Computer Science and Engineering, Department of


Date of this Version



62nd Society for Range Management Annual Meeting. Paper 2009


US government work.


Free-ranging livestock are classically controlled by herders. Holding, moving, or gathering free-ranging cattle requires flexible husbandry practices for efficient and effective lowstress animal management. Behavioral theory and practical experience indicates cattle can be taught to respond to auditory cues. Preliminary research has demonstrated that cows can be gathered autonomously using recorded audio cues associated with manual gathering. However, efficient gathering requires movement in the proper direction. Therefore, we believe using audio cues administered from directional virtual fencing (DVF™) equipment can facilitate proper animal orientation and facilitate the gathering of animals with minimal human intervention. Results from applying directional audio cues to free-ranging cows using hardware and software developed by the Massachusetts Institute of Technology (MIT) will be discussed in light of how many animals in a herd potentially need to be instrumented in order to successfully gather the entire group. Conclusions • Free-ranging cows can be gathered autonomously using only audio cues administered from DVF™ devices. • Incorporating paddock information such as the location of trails, drinking water and corrals and replacing manual sequencing with algorithms that can administer sounds directionality through software will improve the efficiency of autonomous gathering.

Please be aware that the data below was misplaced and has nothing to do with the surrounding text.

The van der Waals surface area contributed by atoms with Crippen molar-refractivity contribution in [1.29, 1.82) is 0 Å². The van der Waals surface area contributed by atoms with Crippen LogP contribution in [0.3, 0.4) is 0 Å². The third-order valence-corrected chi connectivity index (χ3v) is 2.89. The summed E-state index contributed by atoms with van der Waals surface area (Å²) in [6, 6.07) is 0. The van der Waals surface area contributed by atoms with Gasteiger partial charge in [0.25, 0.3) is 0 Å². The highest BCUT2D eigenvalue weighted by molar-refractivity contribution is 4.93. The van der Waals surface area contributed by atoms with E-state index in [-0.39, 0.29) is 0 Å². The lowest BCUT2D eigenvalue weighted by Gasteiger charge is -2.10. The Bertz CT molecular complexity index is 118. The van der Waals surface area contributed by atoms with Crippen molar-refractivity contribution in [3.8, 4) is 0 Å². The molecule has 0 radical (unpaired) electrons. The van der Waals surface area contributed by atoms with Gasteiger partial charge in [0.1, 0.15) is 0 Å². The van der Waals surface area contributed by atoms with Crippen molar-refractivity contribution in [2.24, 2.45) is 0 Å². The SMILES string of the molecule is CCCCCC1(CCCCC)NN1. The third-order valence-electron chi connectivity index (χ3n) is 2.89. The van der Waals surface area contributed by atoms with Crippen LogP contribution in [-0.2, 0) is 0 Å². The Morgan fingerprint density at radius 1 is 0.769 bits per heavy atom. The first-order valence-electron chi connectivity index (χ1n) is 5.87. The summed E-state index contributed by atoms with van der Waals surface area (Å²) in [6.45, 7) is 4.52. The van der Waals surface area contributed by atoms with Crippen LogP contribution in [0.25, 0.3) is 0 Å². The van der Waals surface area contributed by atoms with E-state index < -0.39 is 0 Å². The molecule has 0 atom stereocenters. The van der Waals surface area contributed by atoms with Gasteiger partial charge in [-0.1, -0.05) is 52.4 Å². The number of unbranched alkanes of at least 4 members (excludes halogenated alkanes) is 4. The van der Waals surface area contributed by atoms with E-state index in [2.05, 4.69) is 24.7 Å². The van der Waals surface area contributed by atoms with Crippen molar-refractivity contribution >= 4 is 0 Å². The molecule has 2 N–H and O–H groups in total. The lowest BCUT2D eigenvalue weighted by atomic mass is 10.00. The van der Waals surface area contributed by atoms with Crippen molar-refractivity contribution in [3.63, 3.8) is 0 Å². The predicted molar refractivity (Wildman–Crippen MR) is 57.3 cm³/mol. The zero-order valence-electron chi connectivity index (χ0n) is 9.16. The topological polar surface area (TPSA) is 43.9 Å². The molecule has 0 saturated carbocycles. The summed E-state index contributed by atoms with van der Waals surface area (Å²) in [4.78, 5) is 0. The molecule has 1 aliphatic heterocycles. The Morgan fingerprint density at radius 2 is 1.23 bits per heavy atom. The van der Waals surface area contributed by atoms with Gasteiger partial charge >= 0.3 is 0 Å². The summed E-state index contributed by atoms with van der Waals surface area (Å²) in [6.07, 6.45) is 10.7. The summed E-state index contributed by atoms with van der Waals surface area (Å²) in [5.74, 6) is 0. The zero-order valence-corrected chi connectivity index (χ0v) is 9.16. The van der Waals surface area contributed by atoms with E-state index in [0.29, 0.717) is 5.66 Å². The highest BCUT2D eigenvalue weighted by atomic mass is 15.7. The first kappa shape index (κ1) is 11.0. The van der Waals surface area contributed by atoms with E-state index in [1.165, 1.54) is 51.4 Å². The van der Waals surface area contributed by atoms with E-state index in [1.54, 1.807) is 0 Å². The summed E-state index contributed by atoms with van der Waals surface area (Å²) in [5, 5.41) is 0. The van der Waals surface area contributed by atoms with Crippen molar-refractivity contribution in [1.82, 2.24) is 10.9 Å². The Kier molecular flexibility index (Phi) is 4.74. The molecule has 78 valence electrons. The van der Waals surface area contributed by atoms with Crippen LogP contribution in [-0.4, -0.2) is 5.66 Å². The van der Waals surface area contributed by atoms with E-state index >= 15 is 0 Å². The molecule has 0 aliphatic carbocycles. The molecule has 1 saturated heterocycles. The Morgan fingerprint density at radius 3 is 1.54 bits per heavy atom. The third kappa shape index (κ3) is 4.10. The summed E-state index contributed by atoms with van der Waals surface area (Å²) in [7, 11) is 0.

Objective • Is it possible to autonomously gather free-ranging cattle using preprogrammed audio cues to which the animals have been previously habituated?